I'm going to make a small effort to post some of the key concepts here over the next couple of weeks. If you've read through the Concepts Guide before, this can serve as a brief refresher. If not, good, you're exposed to something new.
Data Integrity Rules
This section describes the rules that can be applied to table columns to enforce different types of data integrity.Reading on past the brief section to the Constraint States I found this nugget:
Null rule: A null rule is a rule defined on a single column that allows or disallows inserts or updates of rows containing a null (the absence of a value) in that column.
Unique column values: A unique value rule defined on a column (or set of columns) allows the insert or update of a row only if it contains a unique value in that column (or set of columns).
Primary key values: A primary key value rule defined on a key (a column or set of columns) specifies that each row in the table can be uniquely identified by the values in the key.
Referential integrity rules: A referential integrity rule is a rule defined on a key (a column or set of columns) in one table that guarantees that the values in that key match the values in a key in a related table (the referenced value).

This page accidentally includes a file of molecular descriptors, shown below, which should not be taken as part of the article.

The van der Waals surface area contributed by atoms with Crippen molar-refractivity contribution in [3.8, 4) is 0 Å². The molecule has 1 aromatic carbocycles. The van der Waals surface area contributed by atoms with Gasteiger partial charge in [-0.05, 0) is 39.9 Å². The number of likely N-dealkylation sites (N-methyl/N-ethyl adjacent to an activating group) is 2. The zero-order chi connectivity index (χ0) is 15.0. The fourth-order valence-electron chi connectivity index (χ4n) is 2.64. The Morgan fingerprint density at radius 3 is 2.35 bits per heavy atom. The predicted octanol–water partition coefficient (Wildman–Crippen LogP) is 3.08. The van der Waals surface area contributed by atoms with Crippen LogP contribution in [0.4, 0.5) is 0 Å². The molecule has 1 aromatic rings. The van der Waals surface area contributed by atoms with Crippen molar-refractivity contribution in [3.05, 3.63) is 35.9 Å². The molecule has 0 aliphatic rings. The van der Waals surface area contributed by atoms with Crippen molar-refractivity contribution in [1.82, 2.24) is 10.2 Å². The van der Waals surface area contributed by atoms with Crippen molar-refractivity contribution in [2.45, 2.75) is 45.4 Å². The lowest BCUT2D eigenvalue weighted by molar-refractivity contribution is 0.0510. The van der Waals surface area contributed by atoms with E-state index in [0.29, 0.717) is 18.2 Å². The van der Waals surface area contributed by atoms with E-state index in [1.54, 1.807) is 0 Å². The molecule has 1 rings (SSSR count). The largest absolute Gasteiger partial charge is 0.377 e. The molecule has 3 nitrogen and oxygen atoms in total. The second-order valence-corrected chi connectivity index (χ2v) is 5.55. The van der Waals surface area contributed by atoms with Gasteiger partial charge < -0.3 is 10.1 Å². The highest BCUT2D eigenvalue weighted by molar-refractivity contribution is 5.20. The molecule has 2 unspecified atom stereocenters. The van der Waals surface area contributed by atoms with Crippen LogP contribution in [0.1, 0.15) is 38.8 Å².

Referential integrity also includes the rules that dictate what types of data manipulation are allowed on referenced values and how these actions affect dependent values. The rules associated with referential integrity are:
* Restrict: Disallows the update or deletion of referenced data.
* Set to null: When referenced data is updated or deleted, all associated dependent data is set to NULL.
* Set to default: When referenced data is updated or deleted, all associated dependent data is set to a default value.
* Cascade: When referenced data is updated, all associated dependent data is correspondingly updated. When a referenced row is deleted, all associated dependent rows are deleted.
* No action: Disallows the update or deletion of referenced data. This differs from RESTRICT in that it is checked at the end of the statement, or at the end of the transaction if the constraint is deferred. (Oracle Database uses No Action as its default action.)
Complex integrity checking: A user-defined rule for a column (or set of columns) that allows or disallows inserts, updates, or deletes of a row based on the value it contains for the column (or set of columns).
ENABLE NOVALIDATE means that the constraint is checked, but it does not have to be true for all rows. This allows existing rows to violate the constraint, while ensuring that all new or modified rows are valid.This is a great tool for legacy systems. You have data in the column(s) that you can't really do anything with, but you want to insure that all future data that goes in that particular column(s) matches the parent key.
Of course the ideal is to somehow clean the data up, but you don't always have that option. This is a good first step towards to overall cleanup of your legacy system.